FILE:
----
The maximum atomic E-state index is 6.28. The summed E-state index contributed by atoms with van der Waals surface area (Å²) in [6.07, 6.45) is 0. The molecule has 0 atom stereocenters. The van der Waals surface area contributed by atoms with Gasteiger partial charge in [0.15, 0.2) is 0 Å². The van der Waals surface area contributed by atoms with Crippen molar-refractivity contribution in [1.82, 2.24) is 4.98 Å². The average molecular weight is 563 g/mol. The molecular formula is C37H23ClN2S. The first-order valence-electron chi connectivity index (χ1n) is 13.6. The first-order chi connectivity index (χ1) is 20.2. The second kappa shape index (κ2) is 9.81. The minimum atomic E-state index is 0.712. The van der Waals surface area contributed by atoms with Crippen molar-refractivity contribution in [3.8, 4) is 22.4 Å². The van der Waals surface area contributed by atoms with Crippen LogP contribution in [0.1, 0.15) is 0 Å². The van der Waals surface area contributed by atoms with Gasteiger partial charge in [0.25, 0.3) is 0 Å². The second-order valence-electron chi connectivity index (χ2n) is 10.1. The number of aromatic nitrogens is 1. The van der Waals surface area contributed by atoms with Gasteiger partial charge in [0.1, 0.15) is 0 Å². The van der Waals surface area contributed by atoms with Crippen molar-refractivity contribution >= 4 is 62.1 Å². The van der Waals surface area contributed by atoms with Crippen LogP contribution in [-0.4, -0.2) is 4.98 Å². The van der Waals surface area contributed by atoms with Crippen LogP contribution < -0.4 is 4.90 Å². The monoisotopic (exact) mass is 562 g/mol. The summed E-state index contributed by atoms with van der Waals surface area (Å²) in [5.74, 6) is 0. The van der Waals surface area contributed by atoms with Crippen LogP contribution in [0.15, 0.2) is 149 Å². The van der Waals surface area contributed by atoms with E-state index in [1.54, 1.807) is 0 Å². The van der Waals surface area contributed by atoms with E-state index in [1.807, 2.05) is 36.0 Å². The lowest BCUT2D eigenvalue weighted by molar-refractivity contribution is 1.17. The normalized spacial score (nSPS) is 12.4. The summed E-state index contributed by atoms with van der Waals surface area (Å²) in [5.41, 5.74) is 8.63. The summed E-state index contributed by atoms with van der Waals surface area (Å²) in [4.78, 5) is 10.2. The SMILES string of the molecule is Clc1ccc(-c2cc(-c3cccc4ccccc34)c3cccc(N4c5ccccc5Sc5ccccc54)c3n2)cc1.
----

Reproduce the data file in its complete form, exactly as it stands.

The maximum atomic E-state index is 6.28. The summed E-state index contributed by atoms with van der Waals surface area (Å²) in [6.07, 6.45) is 0. The molecule has 0 atom stereocenters. The van der Waals surface area contributed by atoms with Gasteiger partial charge in [0.15, 0.2) is 0 Å². The van der Waals surface area contributed by atoms with Crippen molar-refractivity contribution in [1.82, 2.24) is 4.98 Å². The average molecular weight is 563 g/mol. The molecular formula is C37H23ClN2S. The first-order valence-electron chi connectivity index (χ1n) is 13.6. The first-order chi connectivity index (χ1) is 20.2. The second kappa shape index (κ2) is 9.81. The minimum atomic E-state index is 0.712. The van der Waals surface area contributed by atoms with Crippen molar-refractivity contribution in [3.8, 4) is 22.4 Å². The van der Waals surface area contributed by atoms with Crippen LogP contribution in [0.1, 0.15) is 0 Å². The van der Waals surface area contributed by atoms with Gasteiger partial charge in [0.25, 0.3) is 0 Å². The second-order valence-electron chi connectivity index (χ2n) is 10.1. The number of aromatic nitrogens is 1. The van der Waals surface area contributed by atoms with Gasteiger partial charge in [0.1, 0.15) is 0 Å². The van der Waals surface area contributed by atoms with Crippen molar-refractivity contribution >= 4 is 62.1 Å². The van der Waals surface area contributed by atoms with Crippen LogP contribution in [-0.4, -0.2) is 4.98 Å². The van der Waals surface area contributed by atoms with Crippen LogP contribution < -0.4 is 4.90 Å². The monoisotopic (exact) mass is 562 g/mol. The summed E-state index contributed by atoms with van der Waals surface area (Å²) in [5.74, 6) is 0. The van der Waals surface area contributed by atoms with Crippen LogP contribution in [0.15, 0.2) is 149 Å². The van der Waals surface area contributed by atoms with E-state index in [1.54, 1.807) is 0 Å². The van der Waals surface area contributed by atoms with E-state index in [1.807, 2.05) is 36.0 Å². The lowest BCUT2D eigenvalue weighted by molar-refractivity contribution is 1.17. The normalized spacial score (nSPS) is 12.4. The summed E-state index contributed by atoms with van der Waals surface area (Å²) in [5.41, 5.74) is 8.63. The summed E-state index contributed by atoms with van der Waals surface area (Å²) in [4.78, 5) is 10.2. The SMILES string of the molecule is Clc1ccc(-c2cc(-c3cccc4ccccc34)c3cccc(N4c5ccccc5Sc5ccccc54)c3n2)cc1.